House Energy and Commerce Committee requests study of DHS's BioWatch
The BioWatch program was created in 2003 to identify potential biological attacks, and has dealt with false alarms and other problems since its inception. This has raised questions from local and state officials in areas where BioWatch systems exist, as it has cost taxpayers $1 billion to date.
The leaders raised three questions in regard to the efficacy of BioWatch: how well the system's Gen-1/2 program can detect a biological attack, how well the technology meets the DHS's requirements for phase 2 testing and how that is being incorporated into Gen-3 and how many benefits Gen-3 will provide above the existing system.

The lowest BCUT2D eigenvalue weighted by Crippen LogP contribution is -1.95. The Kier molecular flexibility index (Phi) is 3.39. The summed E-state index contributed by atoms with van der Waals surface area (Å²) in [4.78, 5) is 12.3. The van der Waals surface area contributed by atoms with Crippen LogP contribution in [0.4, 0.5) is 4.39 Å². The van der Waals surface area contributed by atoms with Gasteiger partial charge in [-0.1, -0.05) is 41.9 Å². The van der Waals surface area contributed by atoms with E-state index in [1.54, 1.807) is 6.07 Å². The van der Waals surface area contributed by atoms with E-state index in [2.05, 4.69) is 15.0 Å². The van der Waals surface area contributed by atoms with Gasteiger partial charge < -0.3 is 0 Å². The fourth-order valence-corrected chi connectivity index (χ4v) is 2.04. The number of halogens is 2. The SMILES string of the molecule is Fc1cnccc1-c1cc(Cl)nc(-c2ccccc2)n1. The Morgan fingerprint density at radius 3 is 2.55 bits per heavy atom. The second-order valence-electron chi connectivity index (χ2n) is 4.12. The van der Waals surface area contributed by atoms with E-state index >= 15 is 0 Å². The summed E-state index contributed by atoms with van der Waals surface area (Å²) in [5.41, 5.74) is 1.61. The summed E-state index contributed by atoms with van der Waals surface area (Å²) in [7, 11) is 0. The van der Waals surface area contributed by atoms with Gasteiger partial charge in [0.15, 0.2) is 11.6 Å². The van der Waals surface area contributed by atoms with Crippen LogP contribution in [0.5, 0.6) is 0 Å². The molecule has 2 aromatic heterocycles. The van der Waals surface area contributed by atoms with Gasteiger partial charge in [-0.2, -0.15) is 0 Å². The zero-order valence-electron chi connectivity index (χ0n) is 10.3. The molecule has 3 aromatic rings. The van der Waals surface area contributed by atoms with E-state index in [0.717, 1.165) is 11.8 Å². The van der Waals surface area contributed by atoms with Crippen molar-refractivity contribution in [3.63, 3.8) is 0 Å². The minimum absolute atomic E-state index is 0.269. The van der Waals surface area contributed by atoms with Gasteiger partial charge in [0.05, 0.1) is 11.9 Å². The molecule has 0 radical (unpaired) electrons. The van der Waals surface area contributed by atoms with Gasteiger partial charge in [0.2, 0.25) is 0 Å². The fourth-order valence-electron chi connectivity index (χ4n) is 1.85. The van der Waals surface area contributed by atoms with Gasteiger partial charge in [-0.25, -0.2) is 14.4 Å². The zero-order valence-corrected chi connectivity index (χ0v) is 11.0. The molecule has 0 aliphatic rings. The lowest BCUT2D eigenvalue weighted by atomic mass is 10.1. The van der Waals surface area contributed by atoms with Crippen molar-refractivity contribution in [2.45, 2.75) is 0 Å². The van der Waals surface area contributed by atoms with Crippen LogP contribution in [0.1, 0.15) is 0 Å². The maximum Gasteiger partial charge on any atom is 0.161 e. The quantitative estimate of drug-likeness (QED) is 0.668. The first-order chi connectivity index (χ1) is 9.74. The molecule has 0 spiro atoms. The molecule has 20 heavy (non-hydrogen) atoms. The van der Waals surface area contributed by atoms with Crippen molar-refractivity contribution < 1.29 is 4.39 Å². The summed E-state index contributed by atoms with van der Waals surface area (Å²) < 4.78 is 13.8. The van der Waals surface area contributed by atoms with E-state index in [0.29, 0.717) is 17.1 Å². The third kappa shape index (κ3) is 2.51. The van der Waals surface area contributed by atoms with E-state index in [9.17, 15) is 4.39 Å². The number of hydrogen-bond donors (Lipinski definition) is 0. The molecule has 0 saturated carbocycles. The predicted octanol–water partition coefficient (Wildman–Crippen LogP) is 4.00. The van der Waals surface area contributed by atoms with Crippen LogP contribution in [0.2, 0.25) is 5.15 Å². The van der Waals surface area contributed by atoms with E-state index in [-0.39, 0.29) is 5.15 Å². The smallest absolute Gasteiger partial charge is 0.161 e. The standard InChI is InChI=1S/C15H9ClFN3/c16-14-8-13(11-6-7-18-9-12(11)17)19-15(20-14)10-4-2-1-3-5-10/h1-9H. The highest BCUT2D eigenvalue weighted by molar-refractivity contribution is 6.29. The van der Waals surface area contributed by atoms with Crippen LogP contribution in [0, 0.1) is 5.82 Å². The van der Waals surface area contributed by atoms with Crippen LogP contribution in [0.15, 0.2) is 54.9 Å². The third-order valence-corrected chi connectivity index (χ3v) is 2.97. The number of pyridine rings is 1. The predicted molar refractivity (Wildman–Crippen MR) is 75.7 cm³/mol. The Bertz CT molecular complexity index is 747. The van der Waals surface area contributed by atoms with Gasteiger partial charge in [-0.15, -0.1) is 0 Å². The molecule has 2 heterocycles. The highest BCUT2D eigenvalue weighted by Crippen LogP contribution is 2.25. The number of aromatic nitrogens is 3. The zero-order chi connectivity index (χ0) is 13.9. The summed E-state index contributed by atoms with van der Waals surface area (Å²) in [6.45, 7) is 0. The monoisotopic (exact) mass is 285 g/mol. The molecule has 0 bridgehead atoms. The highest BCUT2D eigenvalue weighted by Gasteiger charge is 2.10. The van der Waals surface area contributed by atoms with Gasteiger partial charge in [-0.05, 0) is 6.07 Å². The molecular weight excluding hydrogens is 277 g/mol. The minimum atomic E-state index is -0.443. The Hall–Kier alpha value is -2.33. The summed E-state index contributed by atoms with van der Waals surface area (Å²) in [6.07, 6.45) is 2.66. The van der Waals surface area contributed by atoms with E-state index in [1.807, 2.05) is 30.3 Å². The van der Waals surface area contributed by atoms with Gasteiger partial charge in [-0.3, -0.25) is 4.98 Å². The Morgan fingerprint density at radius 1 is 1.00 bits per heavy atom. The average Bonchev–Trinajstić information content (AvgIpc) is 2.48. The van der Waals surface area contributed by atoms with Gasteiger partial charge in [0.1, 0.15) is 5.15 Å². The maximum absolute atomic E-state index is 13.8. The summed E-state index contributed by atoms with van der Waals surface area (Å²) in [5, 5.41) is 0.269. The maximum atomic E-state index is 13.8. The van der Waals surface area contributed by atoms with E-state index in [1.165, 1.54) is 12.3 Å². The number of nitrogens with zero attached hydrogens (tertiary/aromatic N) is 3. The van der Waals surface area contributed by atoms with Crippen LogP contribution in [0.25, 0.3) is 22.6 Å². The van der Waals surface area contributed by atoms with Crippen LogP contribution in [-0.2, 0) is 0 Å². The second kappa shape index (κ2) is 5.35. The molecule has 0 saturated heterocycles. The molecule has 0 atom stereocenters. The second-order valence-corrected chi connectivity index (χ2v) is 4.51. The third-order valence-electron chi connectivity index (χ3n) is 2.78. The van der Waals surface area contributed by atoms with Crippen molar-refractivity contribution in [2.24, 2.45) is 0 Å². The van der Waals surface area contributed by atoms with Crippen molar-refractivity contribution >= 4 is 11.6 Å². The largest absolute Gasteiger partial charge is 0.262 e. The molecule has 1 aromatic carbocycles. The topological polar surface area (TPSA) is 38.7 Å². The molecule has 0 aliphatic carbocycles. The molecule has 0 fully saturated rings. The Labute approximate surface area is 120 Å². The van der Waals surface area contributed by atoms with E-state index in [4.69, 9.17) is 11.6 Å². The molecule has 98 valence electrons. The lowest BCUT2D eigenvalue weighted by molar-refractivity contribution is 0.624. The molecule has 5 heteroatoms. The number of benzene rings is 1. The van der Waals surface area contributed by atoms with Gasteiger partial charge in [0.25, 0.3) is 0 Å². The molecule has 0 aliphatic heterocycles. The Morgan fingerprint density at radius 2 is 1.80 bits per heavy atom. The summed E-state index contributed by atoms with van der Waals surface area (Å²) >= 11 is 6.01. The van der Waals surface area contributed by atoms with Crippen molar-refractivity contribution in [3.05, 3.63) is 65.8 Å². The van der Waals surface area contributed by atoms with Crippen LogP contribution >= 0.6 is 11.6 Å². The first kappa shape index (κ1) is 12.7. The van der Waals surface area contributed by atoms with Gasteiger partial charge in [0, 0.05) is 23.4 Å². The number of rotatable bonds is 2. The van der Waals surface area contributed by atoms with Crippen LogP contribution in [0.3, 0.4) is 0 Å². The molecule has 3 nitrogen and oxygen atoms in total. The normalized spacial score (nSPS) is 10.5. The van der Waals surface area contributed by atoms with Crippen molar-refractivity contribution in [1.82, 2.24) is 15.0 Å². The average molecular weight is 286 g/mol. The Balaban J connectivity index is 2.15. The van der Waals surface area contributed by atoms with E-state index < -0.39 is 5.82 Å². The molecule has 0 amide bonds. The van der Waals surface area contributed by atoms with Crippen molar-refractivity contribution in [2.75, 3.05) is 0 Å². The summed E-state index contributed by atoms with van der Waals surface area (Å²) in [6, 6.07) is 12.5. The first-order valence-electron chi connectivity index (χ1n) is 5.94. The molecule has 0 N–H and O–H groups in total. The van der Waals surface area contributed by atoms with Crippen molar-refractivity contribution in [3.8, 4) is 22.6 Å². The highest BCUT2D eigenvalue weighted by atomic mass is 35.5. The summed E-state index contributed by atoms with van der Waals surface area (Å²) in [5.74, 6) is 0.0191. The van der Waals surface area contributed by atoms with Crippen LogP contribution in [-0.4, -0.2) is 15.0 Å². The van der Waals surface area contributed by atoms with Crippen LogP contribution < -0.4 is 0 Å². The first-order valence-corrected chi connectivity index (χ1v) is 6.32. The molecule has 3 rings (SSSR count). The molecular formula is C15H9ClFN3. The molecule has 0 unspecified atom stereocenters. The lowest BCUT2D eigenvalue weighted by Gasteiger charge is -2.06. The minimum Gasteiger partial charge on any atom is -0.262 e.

"We believe that the Congress and the administration would benefit from a comprehensive technical evaluation by the GAO of currently deployed systems designed to detect airborne, biological threats in the environment, and those planned or under development, by the Department of Homeland Security," the bipartisan leaders said. "Since the DHS Office of Health Affairs is in the process of determining whether Gen-3 BioWatch should be funded for a second phase of more advanced testing, and since such testing assumes a high degree of maturity of the technology, concerns have been raised regarding the extent to which its performance characteristics actually meet operational requirements."